Betternet uses the same proprietary connection protocol as the other VPN services in the Aura group: Hydra. Unfortunately, there’s no technical information about the protocol available.
However, the website’s FAQs go some way to reassure us that Catapult Hydra doesn’t affect security:
“It is important to note that our proprietary protocol is focused only on the performance of the VPN data transport, while using standard encryption with perfect forward secrecy.”
Overall, Betternet is not a particularly safe or secure VPN service. It uses standard encryption but fails to provide essential security features such as a VPN kill switch or effective leak protection.
Betternet throttles download speeds
Speed & Reliability
In our tests we've found that Betternet Free throttles speeds to 5Mbps on all connections. This is super slow and will prevent you streaming, torrenting or even browsing comfortably.
At first we were led to believe that Betternet was one of the fastest free VPNs around, but we were wrong.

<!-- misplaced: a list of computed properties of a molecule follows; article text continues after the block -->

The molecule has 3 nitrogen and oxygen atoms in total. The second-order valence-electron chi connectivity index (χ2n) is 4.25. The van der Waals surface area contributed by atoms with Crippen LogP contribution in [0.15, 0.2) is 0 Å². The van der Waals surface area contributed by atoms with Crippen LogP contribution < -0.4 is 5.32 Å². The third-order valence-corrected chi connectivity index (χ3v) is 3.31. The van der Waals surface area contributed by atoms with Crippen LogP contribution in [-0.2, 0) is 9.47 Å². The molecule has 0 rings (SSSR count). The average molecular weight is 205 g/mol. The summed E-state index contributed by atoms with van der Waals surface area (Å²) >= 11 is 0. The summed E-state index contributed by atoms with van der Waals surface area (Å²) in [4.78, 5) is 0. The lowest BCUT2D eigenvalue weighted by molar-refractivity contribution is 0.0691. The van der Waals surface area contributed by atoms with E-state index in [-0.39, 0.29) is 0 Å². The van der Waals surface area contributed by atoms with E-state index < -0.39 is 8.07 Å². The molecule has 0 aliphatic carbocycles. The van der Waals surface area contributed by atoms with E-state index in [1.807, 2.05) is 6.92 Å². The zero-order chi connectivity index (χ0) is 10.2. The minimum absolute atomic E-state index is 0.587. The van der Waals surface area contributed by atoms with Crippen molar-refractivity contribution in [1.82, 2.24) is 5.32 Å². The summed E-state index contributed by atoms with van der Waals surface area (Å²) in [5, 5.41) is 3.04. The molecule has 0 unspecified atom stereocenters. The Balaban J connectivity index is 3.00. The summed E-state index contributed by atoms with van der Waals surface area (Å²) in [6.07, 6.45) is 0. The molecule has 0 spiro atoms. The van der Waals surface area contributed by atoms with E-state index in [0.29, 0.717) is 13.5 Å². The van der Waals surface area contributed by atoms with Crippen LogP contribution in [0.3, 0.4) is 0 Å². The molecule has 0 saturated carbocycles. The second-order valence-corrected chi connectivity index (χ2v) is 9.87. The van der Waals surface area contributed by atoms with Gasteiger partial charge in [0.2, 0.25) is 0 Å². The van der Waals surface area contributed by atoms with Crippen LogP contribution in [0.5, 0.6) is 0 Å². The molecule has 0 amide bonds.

During our initial speed tests, the VPN reached download speeds of almost 80Mbps – just a 20% drop from our normal internet speed.
That’s really fast considering the distance from us (in the UK) to the VPN server (in the US).
But after an hour or so of testing, the speeds dropped dramatically.
During our second round of speed tests Betternet failed to even reach 10Mbps down. That’s not good at all.
Local Speed Test results before using Betternet VPN:
- Download Speed: 97.59Mbps
- Upload Speed: 90.87Mbps
- Ping: 3ms
Local Speed Test results with Betternet VPN:
Download speed loss when Betternet VPN is running: 95%
This leads us to believe that the VPN throttles (intentionally slows down) free users’ speeds.
In fact there’s a button on the app that says ‘Connect faster’, which brings up the premium subscription options.
Uploads and ping times were equally as bad the second time we tested, so this is neither a good VPN choice for streaming fans, torrenters, nor gamers.